Monday 4 May 2009

Clouds and trees

I had planned to write something on altars, antependiae etcetera this evening but fell asleep in front of the television. I surfaced more than once to see a programme about clouds. There were some very good explanatory bits and some tantalising references to Constable's cloud studies in the Tate. Interesting as much of it was the programme was over long with the result that it lapsed into geekishness. I found myself recalling a BBC 2 series from a few years ago "Meetings with remarkable trees". The title alone sufficed to raise a smile with its faint suggestion of trees having personalities. Nevertheless, as with Oscar Wilde's selfish giant, it has to be said that their conversation is limited. I did learn something from the cloud programme, however, and that is the word "crepuscular" relating to light radiating from between clouds.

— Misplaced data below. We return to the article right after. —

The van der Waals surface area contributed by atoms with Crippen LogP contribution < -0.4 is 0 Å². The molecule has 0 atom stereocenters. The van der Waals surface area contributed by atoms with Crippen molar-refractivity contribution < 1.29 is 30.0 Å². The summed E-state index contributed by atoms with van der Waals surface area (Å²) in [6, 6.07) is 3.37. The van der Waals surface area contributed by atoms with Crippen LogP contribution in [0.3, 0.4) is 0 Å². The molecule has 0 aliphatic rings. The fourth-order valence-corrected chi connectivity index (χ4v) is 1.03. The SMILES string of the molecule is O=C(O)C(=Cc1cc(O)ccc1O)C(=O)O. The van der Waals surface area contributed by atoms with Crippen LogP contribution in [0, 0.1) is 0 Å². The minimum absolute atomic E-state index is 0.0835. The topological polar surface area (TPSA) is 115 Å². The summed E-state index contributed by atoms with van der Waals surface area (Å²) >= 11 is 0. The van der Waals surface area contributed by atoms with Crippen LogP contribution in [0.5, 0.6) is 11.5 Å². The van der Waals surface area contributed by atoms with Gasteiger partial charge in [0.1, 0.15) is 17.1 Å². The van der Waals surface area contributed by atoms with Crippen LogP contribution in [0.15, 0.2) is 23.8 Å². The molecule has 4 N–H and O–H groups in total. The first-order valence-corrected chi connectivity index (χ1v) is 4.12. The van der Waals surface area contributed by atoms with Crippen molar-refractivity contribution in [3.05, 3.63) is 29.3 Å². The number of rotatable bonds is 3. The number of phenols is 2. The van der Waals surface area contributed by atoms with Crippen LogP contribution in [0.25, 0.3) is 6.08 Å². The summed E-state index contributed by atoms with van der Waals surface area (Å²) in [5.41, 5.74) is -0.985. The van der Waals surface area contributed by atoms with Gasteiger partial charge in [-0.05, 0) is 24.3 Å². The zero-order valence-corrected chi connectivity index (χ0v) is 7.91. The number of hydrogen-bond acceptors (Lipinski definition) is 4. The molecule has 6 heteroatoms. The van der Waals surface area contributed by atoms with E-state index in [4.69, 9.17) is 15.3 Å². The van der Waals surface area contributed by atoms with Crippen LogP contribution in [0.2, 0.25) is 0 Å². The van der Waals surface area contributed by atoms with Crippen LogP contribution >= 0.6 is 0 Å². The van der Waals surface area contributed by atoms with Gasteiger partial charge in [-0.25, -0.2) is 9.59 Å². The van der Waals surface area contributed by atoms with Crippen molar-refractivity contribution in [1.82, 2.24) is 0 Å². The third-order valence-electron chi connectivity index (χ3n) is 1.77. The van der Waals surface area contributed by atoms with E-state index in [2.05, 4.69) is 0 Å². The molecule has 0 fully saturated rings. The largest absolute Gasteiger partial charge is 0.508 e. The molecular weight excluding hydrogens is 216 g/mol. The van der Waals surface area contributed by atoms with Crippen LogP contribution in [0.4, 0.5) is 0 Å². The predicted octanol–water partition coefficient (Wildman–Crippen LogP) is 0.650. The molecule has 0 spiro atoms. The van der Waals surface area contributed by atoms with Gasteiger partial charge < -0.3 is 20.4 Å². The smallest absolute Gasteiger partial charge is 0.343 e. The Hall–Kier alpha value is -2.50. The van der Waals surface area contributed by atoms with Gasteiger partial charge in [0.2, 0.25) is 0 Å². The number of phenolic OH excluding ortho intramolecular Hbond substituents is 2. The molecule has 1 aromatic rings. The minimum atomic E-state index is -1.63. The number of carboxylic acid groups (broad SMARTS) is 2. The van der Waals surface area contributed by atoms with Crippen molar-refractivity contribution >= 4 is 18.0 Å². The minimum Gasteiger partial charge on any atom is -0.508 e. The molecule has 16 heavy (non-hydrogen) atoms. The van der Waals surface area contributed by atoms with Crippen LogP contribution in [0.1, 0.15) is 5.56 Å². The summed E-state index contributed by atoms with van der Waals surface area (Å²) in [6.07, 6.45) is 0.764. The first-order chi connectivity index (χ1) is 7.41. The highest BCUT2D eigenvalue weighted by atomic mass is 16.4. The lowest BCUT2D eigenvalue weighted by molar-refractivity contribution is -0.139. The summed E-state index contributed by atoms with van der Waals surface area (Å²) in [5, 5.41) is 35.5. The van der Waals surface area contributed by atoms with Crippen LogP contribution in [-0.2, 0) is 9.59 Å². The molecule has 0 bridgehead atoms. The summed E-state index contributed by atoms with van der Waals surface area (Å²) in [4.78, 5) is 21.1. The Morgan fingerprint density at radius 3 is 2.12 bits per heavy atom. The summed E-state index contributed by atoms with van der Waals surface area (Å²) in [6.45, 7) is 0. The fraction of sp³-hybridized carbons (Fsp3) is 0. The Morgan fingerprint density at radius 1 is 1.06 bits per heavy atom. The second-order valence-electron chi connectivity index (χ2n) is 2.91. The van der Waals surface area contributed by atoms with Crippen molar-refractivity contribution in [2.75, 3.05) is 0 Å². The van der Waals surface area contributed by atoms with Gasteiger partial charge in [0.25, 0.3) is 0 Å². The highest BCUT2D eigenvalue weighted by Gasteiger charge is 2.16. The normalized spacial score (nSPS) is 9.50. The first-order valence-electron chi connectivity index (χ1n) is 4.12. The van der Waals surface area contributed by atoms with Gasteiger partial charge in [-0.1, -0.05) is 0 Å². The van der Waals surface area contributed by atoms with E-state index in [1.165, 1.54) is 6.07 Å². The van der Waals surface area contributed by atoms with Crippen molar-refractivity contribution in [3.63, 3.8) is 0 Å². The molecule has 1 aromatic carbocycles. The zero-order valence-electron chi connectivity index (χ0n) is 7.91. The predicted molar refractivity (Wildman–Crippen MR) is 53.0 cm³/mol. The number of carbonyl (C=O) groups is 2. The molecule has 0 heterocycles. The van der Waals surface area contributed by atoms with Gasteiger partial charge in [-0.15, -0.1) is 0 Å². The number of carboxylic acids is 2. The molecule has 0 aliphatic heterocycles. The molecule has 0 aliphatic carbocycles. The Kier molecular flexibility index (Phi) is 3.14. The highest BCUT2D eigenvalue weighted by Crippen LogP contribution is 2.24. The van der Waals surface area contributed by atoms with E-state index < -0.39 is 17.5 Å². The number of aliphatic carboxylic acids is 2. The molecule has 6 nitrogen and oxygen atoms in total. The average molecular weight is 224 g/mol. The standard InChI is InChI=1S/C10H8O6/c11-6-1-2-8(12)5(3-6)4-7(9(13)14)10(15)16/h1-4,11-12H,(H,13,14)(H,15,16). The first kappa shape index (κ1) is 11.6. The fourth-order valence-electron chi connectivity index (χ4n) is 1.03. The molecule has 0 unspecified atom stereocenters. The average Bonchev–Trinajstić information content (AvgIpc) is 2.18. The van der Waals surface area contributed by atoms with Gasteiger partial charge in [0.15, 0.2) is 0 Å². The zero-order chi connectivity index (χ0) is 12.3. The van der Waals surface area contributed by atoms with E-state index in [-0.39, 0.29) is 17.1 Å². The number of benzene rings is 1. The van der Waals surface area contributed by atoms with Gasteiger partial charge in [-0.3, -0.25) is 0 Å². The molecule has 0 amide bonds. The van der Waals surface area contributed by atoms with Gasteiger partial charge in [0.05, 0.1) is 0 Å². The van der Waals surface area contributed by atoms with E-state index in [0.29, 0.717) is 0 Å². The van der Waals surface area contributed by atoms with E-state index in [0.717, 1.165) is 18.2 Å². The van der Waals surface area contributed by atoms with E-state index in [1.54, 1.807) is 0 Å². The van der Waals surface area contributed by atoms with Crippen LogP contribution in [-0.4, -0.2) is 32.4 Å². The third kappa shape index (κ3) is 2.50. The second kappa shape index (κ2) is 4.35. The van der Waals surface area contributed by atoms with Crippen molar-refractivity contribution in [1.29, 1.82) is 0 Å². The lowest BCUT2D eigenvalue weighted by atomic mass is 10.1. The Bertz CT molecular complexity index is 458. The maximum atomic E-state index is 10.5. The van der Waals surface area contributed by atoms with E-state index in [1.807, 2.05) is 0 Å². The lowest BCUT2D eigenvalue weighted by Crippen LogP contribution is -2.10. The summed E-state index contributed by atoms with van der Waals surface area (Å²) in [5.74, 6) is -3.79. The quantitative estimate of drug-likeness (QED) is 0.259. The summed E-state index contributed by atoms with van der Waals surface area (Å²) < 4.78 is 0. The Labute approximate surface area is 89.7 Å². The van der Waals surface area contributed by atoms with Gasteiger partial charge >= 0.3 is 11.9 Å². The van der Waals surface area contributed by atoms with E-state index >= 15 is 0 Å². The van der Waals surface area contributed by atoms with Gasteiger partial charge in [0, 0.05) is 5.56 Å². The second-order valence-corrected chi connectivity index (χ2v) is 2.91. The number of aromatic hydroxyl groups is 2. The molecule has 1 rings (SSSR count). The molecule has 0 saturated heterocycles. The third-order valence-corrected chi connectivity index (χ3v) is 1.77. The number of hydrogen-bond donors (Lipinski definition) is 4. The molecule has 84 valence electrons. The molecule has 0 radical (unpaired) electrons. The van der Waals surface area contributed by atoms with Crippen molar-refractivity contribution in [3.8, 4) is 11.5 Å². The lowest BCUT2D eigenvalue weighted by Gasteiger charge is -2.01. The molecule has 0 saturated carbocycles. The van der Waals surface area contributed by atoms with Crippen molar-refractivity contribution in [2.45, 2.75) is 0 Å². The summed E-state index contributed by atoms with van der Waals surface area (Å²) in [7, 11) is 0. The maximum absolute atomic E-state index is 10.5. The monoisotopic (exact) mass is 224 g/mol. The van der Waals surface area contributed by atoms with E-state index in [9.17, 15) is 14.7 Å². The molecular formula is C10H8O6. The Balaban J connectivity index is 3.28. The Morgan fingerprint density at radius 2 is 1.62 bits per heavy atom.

Being something of a know-all on the subject, the presenter, not satisfied with praising Constable's cloud studies, had to rubbish the work of other artists. That is an easy trap to fall into. Years ago I had a low opinion of the treatment of trees in earlier paintings. I dismissed what looked like overgrown clumps of broccoli in early Italian paintings only to laugh at the recognition of their accuracy when I visited Italy and looked out from the train at the hillsides between Bologna and Florence.

That Constable was good at clouds and trees is admirable. That someone should speak on such subjects at length risks being boring but they are wonderfully harmless subjects.

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